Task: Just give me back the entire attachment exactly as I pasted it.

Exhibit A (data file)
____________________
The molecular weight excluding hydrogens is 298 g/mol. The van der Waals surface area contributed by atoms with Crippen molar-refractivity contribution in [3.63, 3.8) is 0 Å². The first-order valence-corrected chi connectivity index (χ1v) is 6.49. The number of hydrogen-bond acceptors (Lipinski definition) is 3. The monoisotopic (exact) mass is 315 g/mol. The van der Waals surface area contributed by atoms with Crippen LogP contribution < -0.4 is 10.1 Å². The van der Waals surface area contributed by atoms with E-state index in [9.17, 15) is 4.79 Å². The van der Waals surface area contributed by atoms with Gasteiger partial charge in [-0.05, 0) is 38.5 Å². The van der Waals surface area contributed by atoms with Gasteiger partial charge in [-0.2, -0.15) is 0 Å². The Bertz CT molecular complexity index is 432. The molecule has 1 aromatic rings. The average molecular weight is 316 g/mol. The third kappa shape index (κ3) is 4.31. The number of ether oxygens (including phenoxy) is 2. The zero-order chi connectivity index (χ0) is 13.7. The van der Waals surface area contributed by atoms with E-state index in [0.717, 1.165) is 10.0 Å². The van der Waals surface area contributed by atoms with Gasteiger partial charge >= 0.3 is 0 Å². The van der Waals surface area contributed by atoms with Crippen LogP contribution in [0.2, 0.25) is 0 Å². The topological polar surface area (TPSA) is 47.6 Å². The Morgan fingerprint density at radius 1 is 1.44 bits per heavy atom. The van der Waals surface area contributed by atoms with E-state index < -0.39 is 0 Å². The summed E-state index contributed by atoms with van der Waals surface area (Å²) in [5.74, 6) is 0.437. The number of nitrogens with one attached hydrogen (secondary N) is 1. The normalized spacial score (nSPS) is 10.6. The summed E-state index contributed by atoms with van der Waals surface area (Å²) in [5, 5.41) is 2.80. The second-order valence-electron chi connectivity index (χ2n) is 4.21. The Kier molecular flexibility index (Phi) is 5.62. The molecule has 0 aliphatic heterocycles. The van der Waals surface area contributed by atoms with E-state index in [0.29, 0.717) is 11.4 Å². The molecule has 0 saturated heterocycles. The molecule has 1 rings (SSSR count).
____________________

The molecular weight excluding hydrogens is 298 g/mol. The van der Waals surface area contributed by atoms with Crippen molar-refractivity contribution in [3.63, 3.8) is 0 Å². The first-order valence-corrected chi connectivity index (χ1v) is 6.49. The number of hydrogen-bond acceptors (Lipinski definition) is 3. The monoisotopic (exact) mass is 315 g/mol. The van der Waals surface area contributed by atoms with Crippen LogP contribution < -0.4 is 10.1 Å². The van der Waals surface area contributed by atoms with E-state index in [9.17, 15) is 4.79 Å². The van der Waals surface area contributed by atoms with Gasteiger partial charge in [-0.05, 0) is 38.5 Å². The van der Waals surface area contributed by atoms with Gasteiger partial charge in [-0.2, -0.15) is 0 Å². The Bertz CT molecular complexity index is 432. The molecule has 1 aromatic rings. The average molecular weight is 316 g/mol. The third kappa shape index (κ3) is 4.31. The number of ether oxygens (including phenoxy) is 2. The zero-order chi connectivity index (χ0) is 13.7. The van der Waals surface area contributed by atoms with E-state index in [0.717, 1.165) is 10.0 Å². The van der Waals surface area contributed by atoms with Gasteiger partial charge >= 0.3 is 0 Å². The van der Waals surface area contributed by atoms with Crippen LogP contribution in [0.2, 0.25) is 0 Å². The topological polar surface area (TPSA) is 47.6 Å². The Morgan fingerprint density at radius 1 is 1.44 bits per heavy atom. The van der Waals surface area contributed by atoms with E-state index < -0.39 is 0 Å². The summed E-state index contributed by atoms with van der Waals surface area (Å²) in [5.74, 6) is 0.437. The number of nitrogens with one attached hydrogen (secondary N) is 1. The normalized spacial score (nSPS) is 10.6. The summed E-state index contributed by atoms with van der Waals surface area (Å²) in [5, 5.41) is 2.80. The second-order valence-electron chi connectivity index (χ2n) is 4.21. The Kier molecular flexibility index (Phi) is 5.62. The molecule has 0 aliphatic heterocycles. The van der Waals surface area contributed by atoms with E-state index in [0.29, 0.717) is 11.4 Å². The molecule has 0 saturated heterocycles. The molecule has 1 rings (SSSR count).